Should we do the work in Step 7, data binding? Yes, that seems to be a better place. Which data binding event should we use – DropDownList, or GridView?

Well, for this page, DropDownList data binding happens only once during the page’s lifetime, and that’s when the page loads for the first time. On postbacks, the data for the control is provided by view state.

So, for this page, it looks like GridView data binding is the ideal place. How do we take advantage of this? We do so by adding an event handler for this event. How? Follow along:

Select the GridView, and show its Properties. On the Properties panel toolbar, you will see an “lightning bolt” icon. Click it, and it will show you the list of events that the control can raise/generate:

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In the “Data” group, you will see the “DataBound” event. Double-click it, and it will add an event handler method stub to your page class.

If you return to the Properties panel, you will see the name of the event handler method – “GridView1_DataBound”. The image below shows this. (Note – the other groups – Action, Behavior, and Misc – have been collapsed.)

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Now, you can write code for the event. What code do you write?

First, we need to initialize an object context.

Then, we need to use the selected value from the drop-down list. Remember, this value is a string in the drop-down list, but we need to convert it to an int to match the OrderID property in the object set.

Next, we need to fetch the nwOrder object that matches the OrderID (from the drop-down list). Use the FirstOrDefault() method to get a reference to that object. You will have to use a lambda expression here. See our previous coverage on this.

Finally, we extract the nwOrder object’s properties, and place them in Label web server controls, nicely formatted (see “String formatting” below). Some properties can be used directly, but you will have to use the navigation properties for some of the data. Carefully study the example Lab 4, because some of the labels use string concatenation to display data.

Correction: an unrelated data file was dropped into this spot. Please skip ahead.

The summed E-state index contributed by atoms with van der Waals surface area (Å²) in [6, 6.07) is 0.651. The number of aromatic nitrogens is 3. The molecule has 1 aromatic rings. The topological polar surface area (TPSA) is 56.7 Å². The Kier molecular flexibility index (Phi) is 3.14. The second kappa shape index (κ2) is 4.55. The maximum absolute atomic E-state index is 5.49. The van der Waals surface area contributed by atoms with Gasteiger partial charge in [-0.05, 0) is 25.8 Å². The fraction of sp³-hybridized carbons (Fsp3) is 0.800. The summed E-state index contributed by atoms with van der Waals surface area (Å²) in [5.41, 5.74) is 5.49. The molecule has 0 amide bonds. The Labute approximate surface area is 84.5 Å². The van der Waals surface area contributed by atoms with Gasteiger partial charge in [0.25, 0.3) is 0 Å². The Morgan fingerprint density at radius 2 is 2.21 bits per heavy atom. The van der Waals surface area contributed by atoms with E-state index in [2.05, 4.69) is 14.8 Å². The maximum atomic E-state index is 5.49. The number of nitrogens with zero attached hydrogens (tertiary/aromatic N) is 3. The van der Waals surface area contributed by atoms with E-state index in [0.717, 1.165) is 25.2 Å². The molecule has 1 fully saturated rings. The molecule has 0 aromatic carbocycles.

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String formatting

Some objects offer ToString() overloads that enable you to provide a “string format”. If the object doesn’t, you can use the static String.Format() method.

A “string format” enables you to represent, for example, a number or date, as a nicely-formatted string. See this note on Formatting Types, and the String.Format() Method reference document.

If you have a numeric type, you can use String.Format() to, for example, represent a money/currency value as “$442.50”. See the Standard Numeric Format Strings reference for more, and for syntax.

Or, if you have a date/time type, you can use String.Format() to represent a date value as “Sunday, February 13, 2011”. See the Standard Date and Time Format Strings reference for more, and for syntax.

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Earn one (1) bonus mark…

You can add one more feature to your page, and earn up to one (1) bonus mark for it.

On the professor’s Lab 4 example, you will notice an “Order Total” name-value pair. (For example, for OrderID 10248, the Order Total was $440.00.)

That value was calculated by selecting the objects matching an OrderID, and then calculating the sum total of UnitPrice and Quantity.

The matching objects collection is obtained with the collection’s Where() method, and a lambda expression.

The sum total is obtained with the Sum() method, and a lambda expression.

Note that you can chain methods together. In other words, the return value of a method can be used as the value on which the next method works.

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Submitting your work

Update your web site home page to add a link to this lab.

When you do a lab exercise, you are creating it online on the warp server. Therefore, you do NOT have to submit paperwork to your professor. Just do the lab, and your professor will find it (as long as it is in the right location!).